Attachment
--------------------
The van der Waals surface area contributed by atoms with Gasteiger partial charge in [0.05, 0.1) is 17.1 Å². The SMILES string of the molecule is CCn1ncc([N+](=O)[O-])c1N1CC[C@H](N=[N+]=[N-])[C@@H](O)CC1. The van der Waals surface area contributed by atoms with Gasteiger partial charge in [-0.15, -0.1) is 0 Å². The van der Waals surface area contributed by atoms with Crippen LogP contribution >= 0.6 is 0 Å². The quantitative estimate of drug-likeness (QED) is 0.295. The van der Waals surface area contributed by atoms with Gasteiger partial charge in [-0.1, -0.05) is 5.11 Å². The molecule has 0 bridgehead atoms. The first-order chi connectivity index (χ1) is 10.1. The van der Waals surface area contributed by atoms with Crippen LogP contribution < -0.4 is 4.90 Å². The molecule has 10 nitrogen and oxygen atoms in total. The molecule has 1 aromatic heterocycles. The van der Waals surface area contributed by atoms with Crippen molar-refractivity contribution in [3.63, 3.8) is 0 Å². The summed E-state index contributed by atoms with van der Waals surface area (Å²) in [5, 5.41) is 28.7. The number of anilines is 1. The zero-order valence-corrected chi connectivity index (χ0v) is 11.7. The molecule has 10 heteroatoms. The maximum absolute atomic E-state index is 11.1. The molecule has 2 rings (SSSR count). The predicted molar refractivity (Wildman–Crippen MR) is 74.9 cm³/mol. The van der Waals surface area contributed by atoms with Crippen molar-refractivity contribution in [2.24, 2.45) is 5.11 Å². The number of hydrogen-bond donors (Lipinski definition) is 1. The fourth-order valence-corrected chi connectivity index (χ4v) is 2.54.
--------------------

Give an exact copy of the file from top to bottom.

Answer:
The van der Waals surface area contributed by atoms with Gasteiger partial charge in [0.05, 0.1) is 17.1 Å². The SMILES string of the molecule is CCn1ncc([N+](=O)[O-])c1N1CC[C@H](N=[N+]=[N-])[C@@H](O)CC1. The van der Waals surface area contributed by atoms with Gasteiger partial charge in [-0.15, -0.1) is 0 Å². The van der Waals surface area contributed by atoms with Crippen LogP contribution >= 0.6 is 0 Å². The quantitative estimate of drug-likeness (QED) is 0.295. The van der Waals surface area contributed by atoms with Gasteiger partial charge in [-0.1, -0.05) is 5.11 Å². The molecule has 0 bridgehead atoms. The first-order chi connectivity index (χ1) is 10.1. The van der Waals surface area contributed by atoms with Crippen LogP contribution < -0.4 is 4.90 Å². The molecule has 10 nitrogen and oxygen atoms in total. The molecule has 1 aromatic heterocycles. The van der Waals surface area contributed by atoms with Crippen molar-refractivity contribution in [3.63, 3.8) is 0 Å². The summed E-state index contributed by atoms with van der Waals surface area (Å²) in [5, 5.41) is 28.7. The number of anilines is 1. The zero-order valence-corrected chi connectivity index (χ0v) is 11.7. The molecule has 10 heteroatoms. The maximum absolute atomic E-state index is 11.1. The molecule has 2 rings (SSSR count). The predicted molar refractivity (Wildman–Crippen MR) is 74.9 cm³/mol. The van der Waals surface area contributed by atoms with Crippen molar-refractivity contribution in [2.24, 2.45) is 5.11 Å². The number of hydrogen-bond donors (Lipinski definition) is 1. The fourth-order valence-corrected chi connectivity index (χ4v) is 2.54.